John Phillip Reid addresses the central constitutional issues that divided the American colonists from their English legislators: the authority to tax, the authority to legislate, the security of rights, the nature of law, the foundation of constitutional government in custom and contractarian theory, and the search for a constitutional settlement.
John Phillip Reid addresses the central constitutional issues that divided the American colonists from their English legislators: the authority to tax, the authority to legislate, the security of rights, the nature of law, the foundation of constitutional government in custom and contractarian theory, and the search for a constitutional settlement.
This is the first comprehensive study of the constitutionality of the Parliamentary legislation cited by the American Continental Congress as a justification for its rebellion against Great Britain in 1776. The content and purpose of that legislation is well known to historians, but here Reid places it in the context of eighteenth-century constitutional doctrine and discusses its legality in terms of the intellectual premises of eighteenth-century Anglo-American legal values.
The third installment in a planned four-volume work, The Authority to Legislate follows The Authority to Tax and The Authority of Rights. In this volume, Reid shows that the inflexibility of British constitutional principle left no room for settlement or change; Parliament became entrapped by the imperatives of the constitution it was struggling to preserve. He analyzes the legal theories put forward in support of Parliament’s authority to legislate and the specific precedents cited as evidence of that authority.
Reid’s examination of both the debate over the authority to legislate and the constitutional theory underlying the debate shows the extent to which the American Revolution and the Declaration of Independence were actions taken in defense of the rule of law. Considered as a whole, Reid’s Constitutional History of the American Revolution contributes to an understanding of the central role of legal and constitutional standards, especially concern for rule by law, in the development of the American nation.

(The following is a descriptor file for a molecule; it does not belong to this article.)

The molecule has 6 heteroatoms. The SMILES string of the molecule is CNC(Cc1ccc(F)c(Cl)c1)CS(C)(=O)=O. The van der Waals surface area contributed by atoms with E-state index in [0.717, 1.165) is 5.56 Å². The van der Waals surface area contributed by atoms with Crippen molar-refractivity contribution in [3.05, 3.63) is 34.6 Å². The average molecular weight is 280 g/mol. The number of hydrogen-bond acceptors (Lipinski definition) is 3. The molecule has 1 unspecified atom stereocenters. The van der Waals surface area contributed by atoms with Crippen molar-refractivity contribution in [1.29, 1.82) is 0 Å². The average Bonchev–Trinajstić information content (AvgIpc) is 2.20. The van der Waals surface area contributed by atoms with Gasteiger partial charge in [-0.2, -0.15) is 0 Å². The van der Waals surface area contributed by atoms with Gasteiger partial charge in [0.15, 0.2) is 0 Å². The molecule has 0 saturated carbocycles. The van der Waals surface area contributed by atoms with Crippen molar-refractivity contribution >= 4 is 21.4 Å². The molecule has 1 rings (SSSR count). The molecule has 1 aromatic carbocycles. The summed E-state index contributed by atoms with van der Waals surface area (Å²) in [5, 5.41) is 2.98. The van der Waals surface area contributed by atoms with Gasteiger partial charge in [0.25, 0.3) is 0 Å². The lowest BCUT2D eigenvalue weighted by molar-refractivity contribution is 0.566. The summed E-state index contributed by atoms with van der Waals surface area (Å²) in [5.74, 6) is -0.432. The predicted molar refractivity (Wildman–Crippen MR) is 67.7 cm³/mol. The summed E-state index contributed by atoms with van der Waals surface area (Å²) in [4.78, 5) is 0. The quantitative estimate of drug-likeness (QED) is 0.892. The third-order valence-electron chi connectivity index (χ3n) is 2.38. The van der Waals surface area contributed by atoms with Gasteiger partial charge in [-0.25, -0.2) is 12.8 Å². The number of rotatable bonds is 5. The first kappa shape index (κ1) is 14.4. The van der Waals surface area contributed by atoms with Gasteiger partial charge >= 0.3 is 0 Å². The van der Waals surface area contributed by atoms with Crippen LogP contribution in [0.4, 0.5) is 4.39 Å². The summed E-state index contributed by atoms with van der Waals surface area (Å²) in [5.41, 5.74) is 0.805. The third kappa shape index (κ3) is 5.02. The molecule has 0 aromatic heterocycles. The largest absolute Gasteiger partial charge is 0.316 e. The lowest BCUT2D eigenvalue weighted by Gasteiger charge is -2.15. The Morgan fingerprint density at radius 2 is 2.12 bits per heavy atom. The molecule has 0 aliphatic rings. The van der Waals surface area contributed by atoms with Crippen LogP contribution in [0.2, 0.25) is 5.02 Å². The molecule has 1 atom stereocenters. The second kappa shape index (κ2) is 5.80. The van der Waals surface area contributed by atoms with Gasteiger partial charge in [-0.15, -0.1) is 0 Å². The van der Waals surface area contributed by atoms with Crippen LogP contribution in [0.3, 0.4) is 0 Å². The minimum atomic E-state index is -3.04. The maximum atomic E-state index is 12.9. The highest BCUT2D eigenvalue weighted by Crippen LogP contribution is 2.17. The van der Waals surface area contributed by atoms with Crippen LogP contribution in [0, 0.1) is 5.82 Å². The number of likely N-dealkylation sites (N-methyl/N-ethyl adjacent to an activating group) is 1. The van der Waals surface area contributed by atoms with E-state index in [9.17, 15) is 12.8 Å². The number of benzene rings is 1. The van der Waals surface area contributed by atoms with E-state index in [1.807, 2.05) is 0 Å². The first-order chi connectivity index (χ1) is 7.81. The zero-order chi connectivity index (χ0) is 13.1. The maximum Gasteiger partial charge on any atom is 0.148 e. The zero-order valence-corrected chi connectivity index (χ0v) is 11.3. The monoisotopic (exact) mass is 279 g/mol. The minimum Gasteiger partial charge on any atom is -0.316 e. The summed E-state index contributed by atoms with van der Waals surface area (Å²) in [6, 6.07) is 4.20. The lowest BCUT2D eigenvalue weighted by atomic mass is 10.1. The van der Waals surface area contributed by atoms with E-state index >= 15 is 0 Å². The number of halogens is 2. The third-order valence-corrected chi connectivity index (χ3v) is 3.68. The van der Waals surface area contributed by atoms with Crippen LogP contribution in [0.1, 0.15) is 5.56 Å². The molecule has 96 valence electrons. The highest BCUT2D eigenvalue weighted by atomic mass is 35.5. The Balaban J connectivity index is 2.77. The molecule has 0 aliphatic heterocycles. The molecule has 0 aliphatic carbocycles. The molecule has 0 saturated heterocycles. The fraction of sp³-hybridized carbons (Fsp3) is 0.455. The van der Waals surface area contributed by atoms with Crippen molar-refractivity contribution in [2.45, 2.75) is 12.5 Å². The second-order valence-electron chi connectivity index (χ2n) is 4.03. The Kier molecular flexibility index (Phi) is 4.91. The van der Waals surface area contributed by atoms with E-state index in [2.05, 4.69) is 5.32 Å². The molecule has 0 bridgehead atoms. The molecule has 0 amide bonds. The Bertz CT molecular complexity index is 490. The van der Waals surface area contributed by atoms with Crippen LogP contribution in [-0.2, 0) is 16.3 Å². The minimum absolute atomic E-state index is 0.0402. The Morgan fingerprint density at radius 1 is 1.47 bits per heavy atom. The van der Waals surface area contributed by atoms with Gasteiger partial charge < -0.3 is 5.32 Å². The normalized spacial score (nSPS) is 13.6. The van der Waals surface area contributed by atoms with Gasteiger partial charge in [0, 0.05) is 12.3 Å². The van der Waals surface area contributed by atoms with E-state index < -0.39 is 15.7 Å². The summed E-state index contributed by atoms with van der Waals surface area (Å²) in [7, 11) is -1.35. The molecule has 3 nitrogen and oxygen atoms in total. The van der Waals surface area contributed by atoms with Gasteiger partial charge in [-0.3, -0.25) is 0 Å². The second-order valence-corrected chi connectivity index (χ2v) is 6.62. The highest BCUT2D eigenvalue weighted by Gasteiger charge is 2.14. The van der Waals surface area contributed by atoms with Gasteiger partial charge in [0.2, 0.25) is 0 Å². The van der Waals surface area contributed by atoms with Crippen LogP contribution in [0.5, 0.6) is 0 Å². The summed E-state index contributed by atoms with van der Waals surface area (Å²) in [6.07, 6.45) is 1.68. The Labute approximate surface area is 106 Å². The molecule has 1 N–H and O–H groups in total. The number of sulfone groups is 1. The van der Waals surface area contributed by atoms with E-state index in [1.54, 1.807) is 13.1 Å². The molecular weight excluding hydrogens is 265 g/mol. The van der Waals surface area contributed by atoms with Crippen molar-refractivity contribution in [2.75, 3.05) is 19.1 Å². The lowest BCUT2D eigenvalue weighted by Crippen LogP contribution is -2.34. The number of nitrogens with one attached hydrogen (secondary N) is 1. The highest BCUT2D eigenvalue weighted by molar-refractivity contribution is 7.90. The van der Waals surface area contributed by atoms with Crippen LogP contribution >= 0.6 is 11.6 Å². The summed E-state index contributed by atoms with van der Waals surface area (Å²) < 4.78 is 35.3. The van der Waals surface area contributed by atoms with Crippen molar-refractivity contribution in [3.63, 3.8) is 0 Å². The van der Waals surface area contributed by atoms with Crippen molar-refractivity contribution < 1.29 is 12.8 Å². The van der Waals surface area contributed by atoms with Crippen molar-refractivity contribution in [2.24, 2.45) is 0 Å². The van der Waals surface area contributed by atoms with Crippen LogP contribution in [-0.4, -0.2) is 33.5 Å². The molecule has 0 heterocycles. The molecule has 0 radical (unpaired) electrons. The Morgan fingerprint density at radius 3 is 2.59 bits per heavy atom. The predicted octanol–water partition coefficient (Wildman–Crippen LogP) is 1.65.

This is the first comprehensive study of the constitutionality of the Parliamentary legislation cited by the American Continental Congress as a justification for its rebellion against Great Britain in 1776. The content and purpose of that legislation is well known to historians, but here John Phillip Reid places it in the context of eighteenth-century constitutional doctrine and discusses its legality in terms of the intellectual premises of eighteenth-century Anglo-American legal values. The Authority of Law is the last of a four-volume work, preceded by The Authority to Tax, The Authority of Rights, and The Authority to Legislate. In these previous volumes, Reid argued that there would have been no rebellion had taxation been the only constitutional topic of controversy, that issues of rights actually played a larger role in the drafting of state and federal constitutions than they did in instigating a rebellion, and that the American colonists finally took to the battlefield against the British because of statutes that forced Americans to either concede the authority to legislate or leave the empire.
Expanding on the evidence presented in the first three volumes, The Authority of Law determines the constitutional issues dividing American whigs from British imperialists. Reid summarizes these issues as “the supremacy issue,” “the Glorious Revolution issue,” “the liberty issue,” and the “representation issue.” He then raises a compelling question: why, with so many outstanding lawyers participating in the debate, did no one devise a constitutionally legal way out of the standoff? Reid makes an original suggestion. No constitutional solution was found because the British were more threatened by American legal theory than the Americans were by British theory. British lawyers saw the future of liberty in Great Britain endangered by the American version of constitutional law.
Considered as a whole, Reid’s Constitutional History of the American Revolution contributes to an understanding of the central role of legal and constitutional standards, especially concern for rule by law, in the development of the American nation.
In this eye-opening account, Eli Merritt reveals the deep political divisions that almost tore the Union apart during the American Revolution. So fractious were the founders’ political fights that they feared the War of Independence might end in disunion and civil war.
Instead of disbanding into separate regional confederacies, the founders managed to unite for the sake of liberty and self-preservation. In so doing, they succeeded in holding the young nation together, in part by transcending the baser angels of their natures. To achieve this, they forged grueling compromises, including the resolution for independence in 1776, the Mississippi-Fisheries Compromise of 1779, and the ratification of the Articles of Confederation in 1781.